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    Of 270 suspected grave sites ..., 2004-07-20 00:27:43 | Main | note to U.S. Military Personel..., 2004-07-21 23:25:18


    Haiti and Iraq, Sudan and Iran: Fucked International Targets, pronounced as 'hissyfit', describing the tone of discussion between Republicans and Democrats and their preferred grouping of targets, respectively. Pardon me as I endulge them:

    I've seen more than a few, mostly liberal, pundits and politicians and presidential hopefuls take potshots to the effect that we attacked the wrong country. They argue either we should be: intervening militarily in Sudan - analysis of the conflict sorely lacking, particularly with regards to our and Europe's political interests in the conflict and whether they cancel out to some basis for neutral policy, and details of such an intervention, manpower etc., left to the imagination; or bombing the shit out of Iran - based off the casual association of missing visa stampage as a few hijackers floated through Iran on their way to getting their visas stamped in the West.

    As regard the links between Iran and Al-Qaeda, in the spirit of not shooting the messenger we'll quote Paul Craig Roberts, as the message is on target:

    The U.S. Sept. 11 Commission has "evidence" that "about eight" of the September 11 hijackers passed through Iran between October 2000 and February 2001.

    Think about that for a moment. Does this mean that any country including our allies through which a Sept. 11 hijacker passed, without his intentions to commit mayhem on the World Trade Center being detected, is a target for destabilization?

    If so, then the United States must be at the top of President Bush's list as the greatest threat to the U.S. Only eight of the hijackers got through Iran, but all 22 and a number of others passed through the U.S. Moreover, six months after the World Trade Towers were toppled, the U.S. Dept. of State issued U.S. visas to the dead terrorists.

    Few people have paid enough attention to Haiti to have any idea what's actually happened their since the US, Canada, and France supported a coup against their elected president, and I haven't found anybody in any better a position to discuss the case for intervening in Sudan. In the case of Haiti the cause for intervention was fundamentally and directly the countries that were intervening; the casual linkage between the interventionists and the Sudan would be the consumption of oil that funds the war, now that the problem is escalating to a state of genocide - so we're told - we're left looking for somebody who has a solution. The standard solution, as it happens among the neocolonial West, would be to send in the former colonial occupiers of the country, in which case this is a job for the British. The farther Washington is from the conflict, with it's ideologically motivated soda conglomerates, oil companies, and Christian missionaries, we would hazard a guess that it's for the better: the problem here as in Rwanda was not that Washington did not act, but that it suceeded in preventing others from acting. On the other hand Washington is already there, doing god knows what.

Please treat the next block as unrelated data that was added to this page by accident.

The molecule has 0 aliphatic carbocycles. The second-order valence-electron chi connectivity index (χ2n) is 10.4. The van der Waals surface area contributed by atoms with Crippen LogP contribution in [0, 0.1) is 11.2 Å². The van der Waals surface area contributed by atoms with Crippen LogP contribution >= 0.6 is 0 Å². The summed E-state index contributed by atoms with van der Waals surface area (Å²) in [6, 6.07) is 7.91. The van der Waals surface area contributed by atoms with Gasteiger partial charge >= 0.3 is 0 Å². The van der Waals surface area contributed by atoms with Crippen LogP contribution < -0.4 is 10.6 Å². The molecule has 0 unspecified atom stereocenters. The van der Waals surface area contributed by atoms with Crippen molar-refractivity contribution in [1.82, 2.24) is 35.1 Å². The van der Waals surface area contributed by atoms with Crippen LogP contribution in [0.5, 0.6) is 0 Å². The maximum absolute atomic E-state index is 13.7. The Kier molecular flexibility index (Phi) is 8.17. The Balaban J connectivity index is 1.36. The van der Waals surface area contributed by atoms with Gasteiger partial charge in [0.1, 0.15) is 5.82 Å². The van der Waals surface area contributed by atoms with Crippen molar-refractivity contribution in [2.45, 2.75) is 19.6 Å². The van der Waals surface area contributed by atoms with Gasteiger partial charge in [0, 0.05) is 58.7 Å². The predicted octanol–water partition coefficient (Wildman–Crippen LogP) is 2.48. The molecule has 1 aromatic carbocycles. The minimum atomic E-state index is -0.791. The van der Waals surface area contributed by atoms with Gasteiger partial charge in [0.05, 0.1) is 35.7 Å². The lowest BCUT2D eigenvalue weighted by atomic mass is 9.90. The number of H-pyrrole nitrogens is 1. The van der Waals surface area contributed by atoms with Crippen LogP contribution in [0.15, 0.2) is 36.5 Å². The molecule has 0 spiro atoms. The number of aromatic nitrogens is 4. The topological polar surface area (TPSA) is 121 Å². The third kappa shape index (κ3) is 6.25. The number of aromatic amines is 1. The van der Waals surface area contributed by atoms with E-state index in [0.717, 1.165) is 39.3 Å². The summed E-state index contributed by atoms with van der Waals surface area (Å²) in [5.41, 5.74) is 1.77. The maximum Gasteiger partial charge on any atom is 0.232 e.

Likewise we should point out that those calling for the US to intervene in the Sudan are usually the 'stay-the-course' sorts as regards to Iraq, which begs the question of where they dig up troops for the effort, unless of course the details involve Kosovo style bombing of the villages we're attempting to save, hardly a prescription for humanitarian intervention. A Dennis Kucinich or a Max Sawicky could make a credible argument, as they support withdrawal of US forces from Iraq, the others, the Kerrys and the Deans, are merely imploding their own skulls in wild conflagarations of the incomprehensible.

    If we want to do something to help Africa, much of which is facing situations just as dire as Sudan, we might consider the obvious means of assisting: cut our ag subsidies, cancel the mostly odious foreign debt, deliver condoms and drugs and sex education instead of hot air and religious indoctrination, and give the subjects of IMF and World Bank policies the power to shape them. Doing nothing about those problems and then sending in the military every year to crush one side or another in a deeper conflict will be far more expensive, both for them and for us.

    Assuming we don't have an election, as befits Krugman's "Last year's crazy conspiracy theory is this year's established wisdom", all this fashionable political hackery may just come true in the most incompetent fashion. Repeating the debacles of Haiti and Iraq in the Sudan and Iran, at present, doesn't sound sound.

:: posted by buermann @ 2004-07-20 15:17:01 CST | link

    go ahead, express that vague notion

    your turing test:

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